Kingston Single Malt Society

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20 Years of the KSMS by David Simourd

Posted by Bill Gorham on November 22, 2018 at 5:40 PM



20 Years of the KSMS by David Simourd

We all have our own unique stories of how we become members of the Kingston Single Malt Society. I’ve been with the KSMS since its inception and I’ll provide you with what I recall as the beginnings.

The KSMS, to my memory, began in 1998 and is celebrating it’s 20 year anniversary and Phil Henderson and I have been here for the majority of the drams served over the years.

I want to give a historical recollection of the KSMS and then I’ll share a few comments.

Relax, this will only take a few minutes. And I’ll get this out of the way early: First, the KSMS is always teetering on financial ruin, but it perseveres. Second, no there have been no fires at the KSMS.

Origins:

April 1998 – Food and Wine Event at Kingston Olympic Harbour

Maj. Kemp Stewart had a booth set up – and seemed very lonely when I cruzed by. It turns out he was sitting with his wife Amber, who I went to graduate school. With single malts close at hand and socializing to do, what possibly could go wrong?

Kemp mentioned he was starting a KSMS club at Vimy Officer’s Mess.

Sept. 1998 meeting at Vimy – the small room with about 12 people.

I was on the only Civilian at the time but felt quite welcome.

KSMS was part of the An Quack Society, which was some type of non-profit entity that was allowed to purchase single malt directly from the distillers in Scotland and sell them to members.

Kemp drove to Ottawa to pick up the malts we had at our meetings.

We had 9 meetings per year, no December or July or August meetings.

The KSMS link to An Quack lasted about two years but dissolved because of changes in the laws that basically made it impossible to operate at a reasonable cost to members.

Circa 2001 – KSMS began as a sole entity but had to purchase malts from LCBO

By this time, there were more members of the KSMS (about 2/3 military and 1/3 civilian) and we moved to the larger dinning area of the Vimy Mess.

Circa 2005

Kemp Stewart retires from the CF and relocates away from Kingston.

The KSMS loses its “Stewardship” with temporary Presidents alternating.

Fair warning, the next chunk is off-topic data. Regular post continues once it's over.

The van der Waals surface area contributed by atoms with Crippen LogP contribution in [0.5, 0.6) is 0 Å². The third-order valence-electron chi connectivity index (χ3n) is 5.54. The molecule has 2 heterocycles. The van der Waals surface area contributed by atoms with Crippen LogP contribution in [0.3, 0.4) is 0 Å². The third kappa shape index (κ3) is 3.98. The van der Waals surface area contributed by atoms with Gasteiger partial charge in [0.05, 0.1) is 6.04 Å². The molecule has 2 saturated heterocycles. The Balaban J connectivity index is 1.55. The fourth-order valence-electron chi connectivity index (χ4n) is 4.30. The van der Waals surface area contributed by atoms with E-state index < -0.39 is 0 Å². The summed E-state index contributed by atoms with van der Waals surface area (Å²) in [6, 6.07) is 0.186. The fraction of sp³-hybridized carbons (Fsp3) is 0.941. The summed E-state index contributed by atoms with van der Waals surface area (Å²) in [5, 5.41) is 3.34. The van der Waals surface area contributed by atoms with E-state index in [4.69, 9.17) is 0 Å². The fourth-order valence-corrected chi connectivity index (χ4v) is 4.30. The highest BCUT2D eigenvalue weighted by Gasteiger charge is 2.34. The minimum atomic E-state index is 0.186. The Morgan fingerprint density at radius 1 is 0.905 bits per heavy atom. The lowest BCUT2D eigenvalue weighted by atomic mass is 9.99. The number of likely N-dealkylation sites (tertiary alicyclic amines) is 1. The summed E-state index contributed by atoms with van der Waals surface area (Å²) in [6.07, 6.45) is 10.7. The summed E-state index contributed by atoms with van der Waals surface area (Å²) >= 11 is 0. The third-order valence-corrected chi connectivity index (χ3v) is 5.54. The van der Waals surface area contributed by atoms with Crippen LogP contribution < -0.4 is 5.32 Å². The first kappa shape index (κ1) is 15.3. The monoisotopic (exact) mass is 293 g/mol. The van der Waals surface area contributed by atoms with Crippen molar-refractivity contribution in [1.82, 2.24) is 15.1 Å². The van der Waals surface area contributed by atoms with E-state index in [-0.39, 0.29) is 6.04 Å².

There was never a change in the quality of the malts or the kinship of the club.

Circa 2007 – Roberto assumes the role of President of KSMS

We have not looked back

Circa 2012 - alternating meetings between Vimy Mess, Fort Frontenac Mess, and River Mill.

Circa 2015 – continuous meetings at River Mill

Comment:

The KSMS has a great kinship as reflected by the great laughter and easy interactions between members.

My view is that the military perspective is part of the DNA of the KSMS and reflected in our dress code, pseudo-formality (intro of guests and whiskey) and general enjoyment by all.

I also want to compliment all the people who make the club what it is: the people who introduce the malts, the people who sell raffle tickets, the people who collect money at the door – You are vital to the KSMS and I for one greatly appreciate all that you do.

I think a testament to the success of the KSMS are comments from quests. We have had occasional guests from the other Kingston single malt club who have commented about how nice our club is.

Also, we have had multiple compliments from guests who have done tastings for us such as Mike Brisbois and Mark about how sophisticated we are, but also how fun we can be.

To me, this is a reflection of Roberto as leader but also great combination of people from different backgrounds, both military and civilian, who enjoy single malt and like to have a good time.

Here’s to the past 20 years and whatever holds for the future.

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